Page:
Watch: Neil Gorsuch quizzed by Grassley, Feinstein about Roe v. Wade; see how he responds

Watch: Neil Gorsuch quizzed by Grassley, Feinstein about Roe v. Wade; see how he responds
Judge Neil Gorsuch testifies Tuesday before the Senate Judiciary Committee on his nomination to the U.S. Supreme Court during a hearing in the Hart Senate Office Building in Washington, D.C. (Mandel Ngan/AFP/Getty Images)

Judge Neil Gorsuch, President Donald Trump’s nominee to the Supreme Court, said Tuesday during his confirmation hearing that Roe v. Wade, is “a precedent of the United States Supreme Court,” but refused to further elaborate on whether he would vote to uphold the precedent as a Supreme Court justice.

Sen. Chuck Grassley (R-Iowa), chairman of the Senate Judiciary Committee, asked Gorsuch if Roe v. Wade was decided correctly.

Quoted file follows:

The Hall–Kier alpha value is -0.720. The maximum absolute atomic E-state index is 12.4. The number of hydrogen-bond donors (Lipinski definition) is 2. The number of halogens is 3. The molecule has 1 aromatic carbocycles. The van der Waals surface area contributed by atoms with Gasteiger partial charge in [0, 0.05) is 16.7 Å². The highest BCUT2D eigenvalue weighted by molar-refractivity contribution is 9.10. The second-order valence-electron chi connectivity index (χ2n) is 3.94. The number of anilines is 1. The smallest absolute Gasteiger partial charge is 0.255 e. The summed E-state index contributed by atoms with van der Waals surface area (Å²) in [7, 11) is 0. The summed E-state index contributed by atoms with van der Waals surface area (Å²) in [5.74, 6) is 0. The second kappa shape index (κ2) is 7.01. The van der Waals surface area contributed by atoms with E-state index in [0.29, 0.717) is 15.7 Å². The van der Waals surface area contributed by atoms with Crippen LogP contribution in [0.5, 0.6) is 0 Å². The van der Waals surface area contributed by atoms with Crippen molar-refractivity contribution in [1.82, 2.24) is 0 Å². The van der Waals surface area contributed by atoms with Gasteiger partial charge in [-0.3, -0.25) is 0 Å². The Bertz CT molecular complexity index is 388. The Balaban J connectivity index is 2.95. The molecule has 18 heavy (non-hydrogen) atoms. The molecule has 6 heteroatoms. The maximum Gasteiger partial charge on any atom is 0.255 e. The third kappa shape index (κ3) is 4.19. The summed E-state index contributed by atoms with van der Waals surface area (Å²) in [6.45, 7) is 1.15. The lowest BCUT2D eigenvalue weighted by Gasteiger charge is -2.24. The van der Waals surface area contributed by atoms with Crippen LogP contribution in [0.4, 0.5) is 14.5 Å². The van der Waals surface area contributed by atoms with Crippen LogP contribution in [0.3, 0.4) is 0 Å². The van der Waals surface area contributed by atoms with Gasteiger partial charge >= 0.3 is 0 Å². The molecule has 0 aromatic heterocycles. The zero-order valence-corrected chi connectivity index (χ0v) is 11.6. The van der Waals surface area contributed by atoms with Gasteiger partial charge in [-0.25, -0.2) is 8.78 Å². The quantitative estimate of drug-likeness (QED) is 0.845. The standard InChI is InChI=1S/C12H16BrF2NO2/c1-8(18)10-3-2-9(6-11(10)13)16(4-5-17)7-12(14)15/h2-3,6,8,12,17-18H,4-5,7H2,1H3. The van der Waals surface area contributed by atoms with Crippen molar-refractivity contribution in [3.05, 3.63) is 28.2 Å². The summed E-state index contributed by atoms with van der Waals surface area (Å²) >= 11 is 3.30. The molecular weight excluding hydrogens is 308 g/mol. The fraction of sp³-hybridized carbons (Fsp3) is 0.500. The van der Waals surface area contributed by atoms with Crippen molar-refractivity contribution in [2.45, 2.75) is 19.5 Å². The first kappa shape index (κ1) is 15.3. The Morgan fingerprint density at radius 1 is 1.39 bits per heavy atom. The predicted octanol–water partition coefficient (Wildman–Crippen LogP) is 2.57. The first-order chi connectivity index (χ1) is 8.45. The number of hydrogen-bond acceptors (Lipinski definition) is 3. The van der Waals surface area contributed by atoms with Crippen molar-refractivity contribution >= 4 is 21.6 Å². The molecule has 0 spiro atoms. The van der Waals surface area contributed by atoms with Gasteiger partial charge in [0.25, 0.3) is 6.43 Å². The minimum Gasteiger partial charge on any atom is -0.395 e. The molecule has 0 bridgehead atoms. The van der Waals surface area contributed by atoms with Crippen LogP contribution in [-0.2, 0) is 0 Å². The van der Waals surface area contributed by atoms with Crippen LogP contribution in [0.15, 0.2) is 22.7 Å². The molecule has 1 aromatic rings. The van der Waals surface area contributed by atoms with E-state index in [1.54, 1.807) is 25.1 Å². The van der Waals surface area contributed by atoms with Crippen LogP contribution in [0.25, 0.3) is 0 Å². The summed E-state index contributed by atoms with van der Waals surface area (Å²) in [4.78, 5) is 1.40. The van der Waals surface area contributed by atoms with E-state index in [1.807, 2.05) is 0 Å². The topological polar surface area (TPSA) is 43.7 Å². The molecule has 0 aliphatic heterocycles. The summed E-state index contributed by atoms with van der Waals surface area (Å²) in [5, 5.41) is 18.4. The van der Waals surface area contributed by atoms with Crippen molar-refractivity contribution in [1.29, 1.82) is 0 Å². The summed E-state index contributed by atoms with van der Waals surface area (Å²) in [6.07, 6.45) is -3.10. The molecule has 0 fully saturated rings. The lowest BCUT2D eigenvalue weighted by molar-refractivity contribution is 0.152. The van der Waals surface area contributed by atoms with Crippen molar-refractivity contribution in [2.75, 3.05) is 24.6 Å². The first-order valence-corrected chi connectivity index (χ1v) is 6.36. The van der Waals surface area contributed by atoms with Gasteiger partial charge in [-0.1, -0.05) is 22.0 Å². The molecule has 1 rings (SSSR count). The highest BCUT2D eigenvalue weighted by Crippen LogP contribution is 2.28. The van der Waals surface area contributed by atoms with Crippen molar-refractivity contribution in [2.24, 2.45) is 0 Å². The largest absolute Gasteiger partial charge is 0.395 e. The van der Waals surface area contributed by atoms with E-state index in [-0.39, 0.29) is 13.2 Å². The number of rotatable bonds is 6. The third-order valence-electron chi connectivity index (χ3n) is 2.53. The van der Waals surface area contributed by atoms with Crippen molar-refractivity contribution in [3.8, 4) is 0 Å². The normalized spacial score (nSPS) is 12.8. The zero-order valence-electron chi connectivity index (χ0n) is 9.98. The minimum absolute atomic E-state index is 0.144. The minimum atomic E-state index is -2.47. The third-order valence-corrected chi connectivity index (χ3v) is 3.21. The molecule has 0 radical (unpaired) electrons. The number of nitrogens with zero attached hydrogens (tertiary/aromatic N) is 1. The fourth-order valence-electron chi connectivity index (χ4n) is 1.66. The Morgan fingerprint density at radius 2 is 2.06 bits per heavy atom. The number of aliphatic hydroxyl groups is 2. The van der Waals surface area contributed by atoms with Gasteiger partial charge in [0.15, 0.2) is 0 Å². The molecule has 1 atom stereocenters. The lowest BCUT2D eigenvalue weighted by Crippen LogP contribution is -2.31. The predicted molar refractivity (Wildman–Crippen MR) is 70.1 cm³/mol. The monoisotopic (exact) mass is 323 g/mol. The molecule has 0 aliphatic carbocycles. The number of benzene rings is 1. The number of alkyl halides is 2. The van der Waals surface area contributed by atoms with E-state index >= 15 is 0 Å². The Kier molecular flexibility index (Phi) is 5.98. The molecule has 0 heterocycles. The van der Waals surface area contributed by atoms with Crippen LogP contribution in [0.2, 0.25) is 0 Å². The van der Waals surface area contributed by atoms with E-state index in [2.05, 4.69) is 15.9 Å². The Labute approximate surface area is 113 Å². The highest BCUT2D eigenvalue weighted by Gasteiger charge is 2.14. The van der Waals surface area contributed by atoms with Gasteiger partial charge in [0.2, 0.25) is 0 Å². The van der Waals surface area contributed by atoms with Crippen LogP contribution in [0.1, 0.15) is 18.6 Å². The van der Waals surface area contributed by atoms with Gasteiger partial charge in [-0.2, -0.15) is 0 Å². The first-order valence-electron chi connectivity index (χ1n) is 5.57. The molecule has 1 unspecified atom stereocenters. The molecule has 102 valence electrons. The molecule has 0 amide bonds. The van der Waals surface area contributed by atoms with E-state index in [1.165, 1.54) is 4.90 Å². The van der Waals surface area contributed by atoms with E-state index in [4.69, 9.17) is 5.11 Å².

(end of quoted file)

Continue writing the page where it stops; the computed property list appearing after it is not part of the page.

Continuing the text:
“I would tell you that Roe v. Wade, decided in 1973, is a precedent of the United States Supreme Court,” Gorsuch replied, adding that the decision “has been reaffirmed” by other cases.

“A good judge will consider it as precedent of the United States Supreme Court, worthy as treatment of precedent, like any other,” Gorsuch replied.

He also said that he does not believe judges should make “campaign promises” in order to be confirmed.

“I don’t believe in litmus tests for judges,” Gorsuch said. “I think that’s the beginning of the end of the independent judiciary if judges have to make effectively campaign promises at confirmation.”

Sen. Dianne Feinstein (D-Calif.), the ranking Democrat on the committee, also asked Gorsuch about Roe v. Wade, asking him if the case established a “super precedent.”

The doctrine of stare decisis is one in which courts adhere to previous rulings in their decisions. The concept of “super stare decisis” or a “super precedent” holds that some cases may not be overturned.

Gorsuch reiterated that he sees Roe v. Wade as precedent.

“It has been reaffirmed many times,” Gorsuch said. “I can say that.”

Although Gorsuch has never ruled directly on abortion, pro-life groups have largely supported his confirmation while pro-choice groups have opposed it.